Every year the Department of Homeland Security (DHS) releases end of year statistics. Recently, the DHS published enforcement statistics for the fiscal year 2014 (October 1, 2013 to September 30, 2014).
Removal is the actual deportation of a person from the United States and a return is the actual return of a person to their country of origin. The DHS conducted a total of 577,295 removals and returns, including 414,481 removals and 162,814 returns. Immigration & customs Enforcement (ICE) reported a total of 315,943 removals and returns and Customs & Border Protection (CBP) made 486,651 apprehensions.
ICE has established removal priorities and 85% of ICE's removals and returns form the interior of the United States were convicted criminals.
Under the President's recent executive order, removal priorities will be further refined and will be categorized into three enforcement priorities. The Secretary of the DHS published the following regarding enforcement priorites:
Priority 1 (threats to national security, border security, and public safety)
Aliens described in this priority represent the highest priority to which enforcement resources should be directed:
(a) aliens engaged in or suspected of terrorism or espionage, or who otherwise pose a danger to national security;
(b) aliens apprehended at the border or ports of entry while attempting to unlawfully enter the United States;
(c) aliens convicted of an offense for which an element was active participation in a criminal street gang, as defined in 18 U.S.C. § 521(a), or aliens not younger than 16 years of age who intentionally participated in an organized criminal gang to further the illegal activity of the gang;
(d) aliens convicted of an offense classified as a felony in the convicting jurisdiction, other than a state or local offense for which an essential element was the alien's immigration status; and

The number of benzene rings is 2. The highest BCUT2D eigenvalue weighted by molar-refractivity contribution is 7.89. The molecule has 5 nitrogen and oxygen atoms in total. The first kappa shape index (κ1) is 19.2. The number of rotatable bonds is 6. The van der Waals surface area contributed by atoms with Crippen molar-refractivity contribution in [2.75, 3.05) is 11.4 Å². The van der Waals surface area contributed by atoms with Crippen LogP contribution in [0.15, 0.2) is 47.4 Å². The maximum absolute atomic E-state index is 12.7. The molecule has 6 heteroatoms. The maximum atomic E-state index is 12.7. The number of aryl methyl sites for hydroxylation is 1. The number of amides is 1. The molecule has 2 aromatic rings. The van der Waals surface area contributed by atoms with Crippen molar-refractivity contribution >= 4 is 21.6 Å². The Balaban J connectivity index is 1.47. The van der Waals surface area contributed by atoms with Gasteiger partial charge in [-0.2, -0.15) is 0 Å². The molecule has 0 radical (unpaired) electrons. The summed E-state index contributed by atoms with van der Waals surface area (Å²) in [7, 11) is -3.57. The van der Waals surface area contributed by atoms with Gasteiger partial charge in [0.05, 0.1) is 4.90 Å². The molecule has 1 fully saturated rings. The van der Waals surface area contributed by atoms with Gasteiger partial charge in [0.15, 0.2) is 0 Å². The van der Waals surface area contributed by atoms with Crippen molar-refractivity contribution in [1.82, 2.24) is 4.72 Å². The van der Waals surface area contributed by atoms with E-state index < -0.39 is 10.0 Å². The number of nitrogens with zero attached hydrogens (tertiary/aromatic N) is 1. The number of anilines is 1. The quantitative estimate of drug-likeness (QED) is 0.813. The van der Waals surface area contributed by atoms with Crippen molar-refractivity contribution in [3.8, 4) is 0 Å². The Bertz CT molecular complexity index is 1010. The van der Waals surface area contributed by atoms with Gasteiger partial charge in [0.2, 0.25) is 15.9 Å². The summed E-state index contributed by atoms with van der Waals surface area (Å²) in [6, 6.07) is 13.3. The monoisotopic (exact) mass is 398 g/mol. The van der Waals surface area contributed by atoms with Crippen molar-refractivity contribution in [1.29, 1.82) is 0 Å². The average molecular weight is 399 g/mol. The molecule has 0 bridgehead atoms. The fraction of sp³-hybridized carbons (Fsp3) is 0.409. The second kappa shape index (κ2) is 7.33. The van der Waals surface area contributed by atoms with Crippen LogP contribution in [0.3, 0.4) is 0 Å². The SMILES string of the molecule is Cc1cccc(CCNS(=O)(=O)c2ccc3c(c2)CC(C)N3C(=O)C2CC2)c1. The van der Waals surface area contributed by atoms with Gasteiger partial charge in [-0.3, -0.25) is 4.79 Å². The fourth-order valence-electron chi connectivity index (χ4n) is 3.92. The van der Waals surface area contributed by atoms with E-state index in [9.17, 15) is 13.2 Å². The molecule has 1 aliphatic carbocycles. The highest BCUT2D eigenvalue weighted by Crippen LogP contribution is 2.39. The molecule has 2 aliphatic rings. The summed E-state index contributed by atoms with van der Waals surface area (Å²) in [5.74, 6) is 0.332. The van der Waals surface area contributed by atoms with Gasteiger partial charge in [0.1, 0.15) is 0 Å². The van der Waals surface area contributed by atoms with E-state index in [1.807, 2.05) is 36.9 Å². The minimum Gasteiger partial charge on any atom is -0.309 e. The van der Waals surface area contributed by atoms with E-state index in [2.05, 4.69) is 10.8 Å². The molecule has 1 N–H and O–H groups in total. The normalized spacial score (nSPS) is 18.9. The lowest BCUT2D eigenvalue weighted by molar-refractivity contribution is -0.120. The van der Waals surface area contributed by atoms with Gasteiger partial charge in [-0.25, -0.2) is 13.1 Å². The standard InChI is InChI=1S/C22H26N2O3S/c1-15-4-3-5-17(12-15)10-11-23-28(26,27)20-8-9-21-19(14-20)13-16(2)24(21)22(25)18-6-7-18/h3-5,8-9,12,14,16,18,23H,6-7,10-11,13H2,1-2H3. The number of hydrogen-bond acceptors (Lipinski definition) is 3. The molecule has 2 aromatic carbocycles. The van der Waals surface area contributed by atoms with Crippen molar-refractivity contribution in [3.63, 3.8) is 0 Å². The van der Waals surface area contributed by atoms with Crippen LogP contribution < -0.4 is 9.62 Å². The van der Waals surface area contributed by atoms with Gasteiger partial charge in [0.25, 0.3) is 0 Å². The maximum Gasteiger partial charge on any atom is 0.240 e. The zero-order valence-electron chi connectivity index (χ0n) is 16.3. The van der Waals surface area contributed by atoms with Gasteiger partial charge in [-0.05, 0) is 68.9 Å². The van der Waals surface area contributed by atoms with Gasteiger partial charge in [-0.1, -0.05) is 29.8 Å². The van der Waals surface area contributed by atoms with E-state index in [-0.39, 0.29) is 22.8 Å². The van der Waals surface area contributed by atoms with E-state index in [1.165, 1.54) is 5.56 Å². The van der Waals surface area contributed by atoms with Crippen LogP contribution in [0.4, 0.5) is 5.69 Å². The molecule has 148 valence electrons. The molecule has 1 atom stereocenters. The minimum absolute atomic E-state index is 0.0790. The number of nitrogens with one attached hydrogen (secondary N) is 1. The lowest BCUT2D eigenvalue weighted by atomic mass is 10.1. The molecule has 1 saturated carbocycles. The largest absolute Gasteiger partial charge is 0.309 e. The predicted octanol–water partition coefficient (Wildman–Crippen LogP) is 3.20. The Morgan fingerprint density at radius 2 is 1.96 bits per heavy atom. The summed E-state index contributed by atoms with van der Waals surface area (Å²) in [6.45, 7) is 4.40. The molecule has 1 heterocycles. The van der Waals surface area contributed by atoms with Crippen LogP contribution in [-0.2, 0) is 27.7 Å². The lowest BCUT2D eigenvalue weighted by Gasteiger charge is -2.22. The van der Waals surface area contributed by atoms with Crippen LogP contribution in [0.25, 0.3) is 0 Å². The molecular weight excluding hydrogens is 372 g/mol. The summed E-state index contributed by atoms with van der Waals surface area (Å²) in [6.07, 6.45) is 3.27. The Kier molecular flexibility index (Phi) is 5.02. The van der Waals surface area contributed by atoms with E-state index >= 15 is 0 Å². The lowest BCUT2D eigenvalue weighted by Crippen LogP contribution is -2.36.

(e) aliens convicted of an "aggravated felony," as that term is defined in section 101(a)(43) of the Immigration and Nationality Act at the time of the conviction.
Priority 2 (misdemeanants and new immigration violators)
Aliens described in this priority, who are also not described in Priority 1, represent the second-highest priority for apprehension and removal. Resources should be dedicated accordingly to the removal of the following:
(a) aliens convicted of three or more misdemeanor offenses, other than minor traffic offenses or state or local offenses for which an essential element was the alien's immigration status, provided the offenses arise out of three separate incidents;
(b) aliens convicted of a "significant misdemeanor," which for these purposes is an offense of domestic violence; 1 sexual abuse or exploitation; burglary; unlawful possession or use of a firearm; drug distribution or trafficking; or driving under the influence; or if not an offense listed above, one for which the individual was sentenced to time in custody of 90 days or more (the sentence must involve time to be served in custody, and does not include a suspended sentence);
(c) aliens apprehended anywhere in the United States after unlawfully entering or re-entering the United States and who cannot establish to the satisfaction of an immigration officer that they have been physically present in the United States continuously since January 1, 2014; and
(d) aliens who, in the judgment of an ICE Field Office Director, USCIS District Director, or USCIS Service Center Director, have significantly abused the visa or visa waiver programs.
Priority 3 (other immigration violations)
Priority 3 aliens are those who have been issued a final order of removal2 on or after January 1, 2014. Aliens described in this priority, who are not also described in Priority 1 or 2, represent the third and lowest priority for apprehension and removal. Resources should be dedicated accordingly to aliens in this priority. Priority 3 aliens should generally be removed unless they qualify for asylum or another form of relief under our laws or, unless, in the judgment of an immigration officer, the alien is not a threat to the integrity of the immigration system or there are factors suggesting the alien should not be an enforcement priority.